A new song was written for the movie version and Ethel Waters performed it beautifully.
Next...Landis got the name of the song wrong.  It's "Happiness Is a Thing Called Joe."  Not what he said.  One more thing:  It did not win the Oscar for Best Song.  He was incorrect there, too.  The Oscar went to "You'll Never Know" sung by Alice Faye in Hello, Frisco, Hello.  Here's Landis.
Finally...does Landis know that the movie musical stardom of Waters and Horne, and the rest of those gifted black performers, was limited due to racial attitudes in Hollywood, especially in the 1930s and '40s?  Did Ethel have as many opportunities for future lead roles in musical comedies as Kathryn Grayson, Esther Williams or June Allyson did? After 1943's Cabin in the Sky, her next film appearance did not come until 1949.  That was in the racial drama, Pinky, directed by Elia Kazan.  Waters played a maid.  She's also the grandmother of a light-skinned woman who studied to be a nurse.  Pinky, played by Jeanne Crain, is angry and conflicted.  She's light enough to pass for white and escape racism.  If she passes for white, she can move up in her profession and have equal opportunities.  She's angry that her grandmother was treated like a second-class citizen.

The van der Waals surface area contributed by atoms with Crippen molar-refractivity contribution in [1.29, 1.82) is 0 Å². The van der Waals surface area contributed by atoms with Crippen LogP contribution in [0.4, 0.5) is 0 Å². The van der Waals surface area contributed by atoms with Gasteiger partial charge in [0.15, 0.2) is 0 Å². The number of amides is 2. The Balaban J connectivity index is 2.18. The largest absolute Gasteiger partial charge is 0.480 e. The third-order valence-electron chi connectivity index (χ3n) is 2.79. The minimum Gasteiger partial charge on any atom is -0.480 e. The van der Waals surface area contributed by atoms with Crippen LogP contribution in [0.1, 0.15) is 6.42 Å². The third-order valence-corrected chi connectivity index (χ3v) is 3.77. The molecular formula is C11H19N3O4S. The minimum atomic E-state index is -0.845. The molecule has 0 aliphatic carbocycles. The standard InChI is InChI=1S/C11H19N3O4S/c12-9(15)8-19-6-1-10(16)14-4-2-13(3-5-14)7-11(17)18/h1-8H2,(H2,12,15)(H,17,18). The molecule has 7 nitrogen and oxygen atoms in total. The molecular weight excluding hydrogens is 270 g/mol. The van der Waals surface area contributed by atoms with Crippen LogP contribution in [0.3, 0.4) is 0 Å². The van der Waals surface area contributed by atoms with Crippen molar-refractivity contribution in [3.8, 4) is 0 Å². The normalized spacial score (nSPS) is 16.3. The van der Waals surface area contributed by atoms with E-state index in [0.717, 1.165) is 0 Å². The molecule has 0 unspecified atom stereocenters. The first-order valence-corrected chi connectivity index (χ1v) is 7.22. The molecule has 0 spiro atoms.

The grandmother sees her granddaughter headed for heartbreak if she's not true to herself.  And true to her race.  This was strong pre-Civil Rights movement material.
Ethel Waters made Hollywood history with this performance.  She was the second black performer to be nominated for an Oscar.  The first was Hattie McDaniel who won for 1939's classic, Gone With The Wind.  Hattie won for Best Supporting Actress.  Ethel Waters, for Pinky, was nominated in that same category.

Waters had another Broadway success and, again, was lucky enough to repeat the role in  the movie adaptation.  Ethel Waters, Julie Harris and Brandon De Wilde reprised their stage roles in 1952's Member of the Wedding.  Fred Zinnemann directed the film.

I do agree with John Landis that you should see Ethel Waters in Vincente Minnelli's Cabin in the Sky.  On that, he was not wrong.  Just listen to her glorious singing voice.  It's like an orchestra unto itself.  What a shame that color limited her future Hollywood film opportunities back then.  As it did the rest of that talented cast which included Louis Armstrong and Duke Ellington.  As for that Cabin in the Sky video commentary by John Landis -- I should've researched it for him.  And I should've written it.
Look for Cabin in the Sky on Turner Classic Movies.  To learn more about the legendary entertainer, check out the most recent book from noted film historian and TCM contributor Donald Bogle:  Heat Wave:  The Life and Career of Ethel Waters.
Director John Landis should add this book to his library.  Just a thought.